A constructor is a special type of method (function) which is used to initialize the instance members of the class.
Constructors can be of two types.
Constructor definition is executed when we create the object of this class. Constructors also verify that there are enough resources for the object to perform any start-up task.
In python, the method __init__ simulates the constructor of the class. This method is called when the class is instantiated. We can pass any number of arguments at the time of creating the class object, depending upon __init__ definition. It is mostly used to initialize the class attributes. Every class must have a constructor, even if it simply relies on the default constructor.
Consider the following example to initialize the Employee class attributes.
class Employee: def __init__(self,name,id): self.id = id; self.name = name; def display (self): print("ID: %d \nName: %s"%(self.id,self.name)) emp1 = Employee("John",101) emp2 = Employee("David",102) #accessing display() method to print employee 1 information emp1.display(); #accessing display() method to print employee 2 information emp2.display();
Example: Counting the number of objects of a class
class Student: count = 0 def __init__(self): Student.count = Student.count + 1 s1=Student() s2=Student() s3=Student() print("The number of students:",Student.count)
Python Non-Parameterized Constructor Example
class Student: # Constructor - non parameterized def __init__(self): print("This is non parametrized constructor") def show(self,name): print("Hello",name) student = Student() student.show("John")
Python Parameterized Constructor Example
class Student: # Constructor - parameterized def __init__(self, name): print("This is parametrized constructor") self.name = name def show(self): print("Hello",self.name) student = Student("John") student.show()
The in-built functions defined in the class are described in the following table.
|1||getattr(obj,name,default)||It is used to access the attribute of the object.|
|2||setattr(obj, name,value)||It is used to set a particular value to the specific attribute of an object.|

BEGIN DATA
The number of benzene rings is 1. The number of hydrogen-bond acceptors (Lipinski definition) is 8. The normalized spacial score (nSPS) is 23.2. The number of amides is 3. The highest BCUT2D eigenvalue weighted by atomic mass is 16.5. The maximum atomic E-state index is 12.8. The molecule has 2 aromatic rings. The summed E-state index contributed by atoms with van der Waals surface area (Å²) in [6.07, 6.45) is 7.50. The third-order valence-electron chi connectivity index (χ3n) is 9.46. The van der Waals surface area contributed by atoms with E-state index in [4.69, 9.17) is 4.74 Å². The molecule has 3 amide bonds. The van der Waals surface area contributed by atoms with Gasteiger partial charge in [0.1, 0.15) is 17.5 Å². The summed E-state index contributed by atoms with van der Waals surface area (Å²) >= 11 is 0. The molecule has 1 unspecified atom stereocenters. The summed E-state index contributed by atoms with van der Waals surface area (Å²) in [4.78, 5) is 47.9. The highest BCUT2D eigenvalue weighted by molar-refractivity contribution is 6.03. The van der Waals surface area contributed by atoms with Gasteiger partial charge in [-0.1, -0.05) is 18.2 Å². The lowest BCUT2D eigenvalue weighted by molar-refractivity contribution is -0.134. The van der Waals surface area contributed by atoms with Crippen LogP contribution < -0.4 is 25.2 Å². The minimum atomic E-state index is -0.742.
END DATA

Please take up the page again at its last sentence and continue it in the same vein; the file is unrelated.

|3||delattr(obj, name)||It is used to delete a specific attribute.|
|4||hasattr(obj, name)||It returns true if the object contains some specific attribute.|
class Student: def __init__(self,name,id,age): self.name = name; self.id = id; self.age = age #creates the object of the class Student s = Student("John",101,22) #prints the attribute name of the object s print(getattr(s,'name')) # reset the value of attribute age to 23 setattr(s,"age",23) # prints the modified value of age print(getattr(s,'age')) # prints true if the student contains the attribute with name id print(hasattr(s,'id')) # deletes the attribute age delattr(s,'age') # this will give an error since the attribute age has been deleted print(s.age)
Along with the other attributes, a python class also contains some built-in class attributes which provide information about the class.
The built-in class attributes are given in the below table.
|1||__dict__||It provides the dictionary containing the information about the class namespace.|
|2||__doc__||It contains a string which has the class documentation|
|3||__name__||It is used to access the class name.|
|4||__module__||It is used to access the module in which, this class is defined.|
|5||__bases__||It contains a tuple including all base classes.|
class Student: def __init__(self,name,id,age): self.name = name; self.id = id; self.age = age def display_details(self): print("Name:%s, ID:%d, age:%d"%(self.name,self.id)) s = Student("John",101,22) print(s.__doc__) print(s.__dict__) print(s.__module__)